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    Since there's no research involving rs952061, the best we can do at this point is look at the functions performed by the nearest gene, MYBPC1. And because SNPs are often inherited in clusters, it is also possible that a rare SNP near MYBPC1 reflects the existence of rare SNPs in the gene itself.

    Its full name is "myosin binding protein C, slow type". http://www.genecards.org/cgi-bin/carddisp.pl?gene=MYBPC1#summaries has two good explanations for it, though they're a bit technical. At the most basic level, it plays a role in muscle function.

    My understanding is that MYBPC1 hooks up the myosin filamints with creatine kinase, thereby allowing skeletal and cardiac muscles to contract in a normal manner. Maybe someone who understands the anatomy and physiology better can expand on this :p

    Some genes which it directly interacts with are TTN, MYH3, MYL1, MYL2, NEB, TPM1, TNNT2, MYL3, USP25, and TNNI2.
     
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  8. Blue

    Blue

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    I am TT!
     
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  9. Valentijn

    Valentijn Activity Level: 3

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    So out of ME/CFS patients, that's now 4 with TT, 4 with CT, and 1 with CC.
     
  10. Thinktank

    Thinktank Senior Member

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    I'm CC
     
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  11. Hip

    Hip Senior Member

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  12. Valentijn

    Valentijn Activity Level: 3

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    4 TT, 4 CT, 3 CC
     
  13. alex3619

    alex3619 Senior Member

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    One risk of doing these kinds of things, and why validation research and further investigation is necessary, is that in any large genetic assay there will be some percentage of snps in common within any group with small numbers. I have read estimates that only one in a hundred such findings (or was it one in a thousand?) stands under further scrutiny. Having said that its entirely possible that this is important: experimental findings trump speculation.

    Now there is an issue that it might be a possible marker for common nearby clusters in population subsets. So what genes are nearby I wonder?
     
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  14. Valentijn

    Valentijn Activity Level: 3

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    I agree completely - which is why it's great to get as many results as possible, and especially important that negative results are also included.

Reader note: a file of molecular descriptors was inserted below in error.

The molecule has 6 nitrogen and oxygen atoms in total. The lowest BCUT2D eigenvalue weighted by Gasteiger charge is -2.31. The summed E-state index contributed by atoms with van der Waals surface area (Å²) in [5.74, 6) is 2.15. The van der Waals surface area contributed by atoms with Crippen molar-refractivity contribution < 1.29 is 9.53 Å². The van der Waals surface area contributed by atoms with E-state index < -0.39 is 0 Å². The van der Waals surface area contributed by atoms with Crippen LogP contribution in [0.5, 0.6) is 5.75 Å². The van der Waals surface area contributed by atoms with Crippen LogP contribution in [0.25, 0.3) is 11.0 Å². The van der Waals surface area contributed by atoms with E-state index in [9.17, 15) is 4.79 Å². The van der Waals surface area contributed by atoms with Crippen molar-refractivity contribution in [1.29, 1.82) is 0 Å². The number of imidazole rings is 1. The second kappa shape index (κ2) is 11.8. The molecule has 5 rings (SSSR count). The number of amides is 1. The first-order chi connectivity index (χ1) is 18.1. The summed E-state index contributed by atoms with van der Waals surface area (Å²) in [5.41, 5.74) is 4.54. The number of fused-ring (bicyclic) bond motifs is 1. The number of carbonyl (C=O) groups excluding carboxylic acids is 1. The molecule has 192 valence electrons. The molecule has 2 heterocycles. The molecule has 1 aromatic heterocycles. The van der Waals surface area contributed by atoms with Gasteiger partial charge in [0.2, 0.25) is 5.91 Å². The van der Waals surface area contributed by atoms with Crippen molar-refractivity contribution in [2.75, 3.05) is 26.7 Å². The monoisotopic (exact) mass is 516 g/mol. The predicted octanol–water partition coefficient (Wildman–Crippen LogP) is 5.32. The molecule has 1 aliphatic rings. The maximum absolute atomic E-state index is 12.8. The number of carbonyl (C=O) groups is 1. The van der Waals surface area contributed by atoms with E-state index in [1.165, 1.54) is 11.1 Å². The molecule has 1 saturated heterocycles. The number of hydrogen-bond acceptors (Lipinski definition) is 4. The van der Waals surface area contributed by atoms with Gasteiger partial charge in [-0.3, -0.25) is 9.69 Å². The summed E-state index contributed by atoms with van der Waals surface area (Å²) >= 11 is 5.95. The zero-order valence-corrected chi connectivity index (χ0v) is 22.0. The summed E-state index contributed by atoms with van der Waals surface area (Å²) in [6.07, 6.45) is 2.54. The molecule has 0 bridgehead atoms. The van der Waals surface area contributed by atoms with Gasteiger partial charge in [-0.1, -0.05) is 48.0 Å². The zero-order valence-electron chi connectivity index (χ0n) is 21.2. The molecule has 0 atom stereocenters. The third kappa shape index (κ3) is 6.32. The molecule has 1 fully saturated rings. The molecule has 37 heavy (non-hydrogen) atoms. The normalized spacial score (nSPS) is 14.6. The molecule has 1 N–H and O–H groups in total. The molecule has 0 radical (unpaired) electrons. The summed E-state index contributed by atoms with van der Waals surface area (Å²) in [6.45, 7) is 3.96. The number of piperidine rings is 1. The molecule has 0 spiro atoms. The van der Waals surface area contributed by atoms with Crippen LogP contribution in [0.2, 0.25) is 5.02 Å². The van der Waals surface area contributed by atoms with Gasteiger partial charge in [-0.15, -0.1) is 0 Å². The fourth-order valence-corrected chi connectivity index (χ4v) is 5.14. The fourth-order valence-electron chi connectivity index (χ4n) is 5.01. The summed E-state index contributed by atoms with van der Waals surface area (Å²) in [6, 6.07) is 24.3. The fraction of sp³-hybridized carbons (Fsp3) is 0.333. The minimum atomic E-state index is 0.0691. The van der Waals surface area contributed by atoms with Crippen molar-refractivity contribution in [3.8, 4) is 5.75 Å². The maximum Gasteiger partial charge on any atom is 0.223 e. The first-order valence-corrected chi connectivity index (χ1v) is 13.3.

The closest by far is MYBPC1, discussed above. The others in the general area are SPIC, ARL1, UTP20, CHPT1, SYCP3, and GNPTAB. Based on proximity and function, MYBPC1 does seem to be the most interesting of the bunch.
     
  15. Crux

    Crux Senior Member

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    TT here.
     
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  16. Clodomir

    Clodomir In hibernation mood

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    I'm CT.
     
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  17. bel canto

    bel canto Senior Member

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    CT for me.
     
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  18. Valentijn

    Valentijn Activity Level: 3

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    5 TT, 6 CT, 3 CC. This brings us up to 14 results so far, twice as many as we had this morning :D

    36% = TT (versus 1% in a random sample)
    43% = CT (versus 9-10% in a random sample)
    21% = CC (versus 90% in a random sample)
     
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  19. bel canto

    bel canto Senior Member

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    Those are very interesting results, Valentijn.

    Looking at the family of genes related to the MYBPC1 gene - the Fibronectin type III domain containing gene family - some of the conditions related are ehlers danlos syndrome and multiple sclerosis - both of which are extensively discussed as having overlapping symptoms with me/cfs.
     
  20. brenda

    brenda Senior Member

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    I'm CC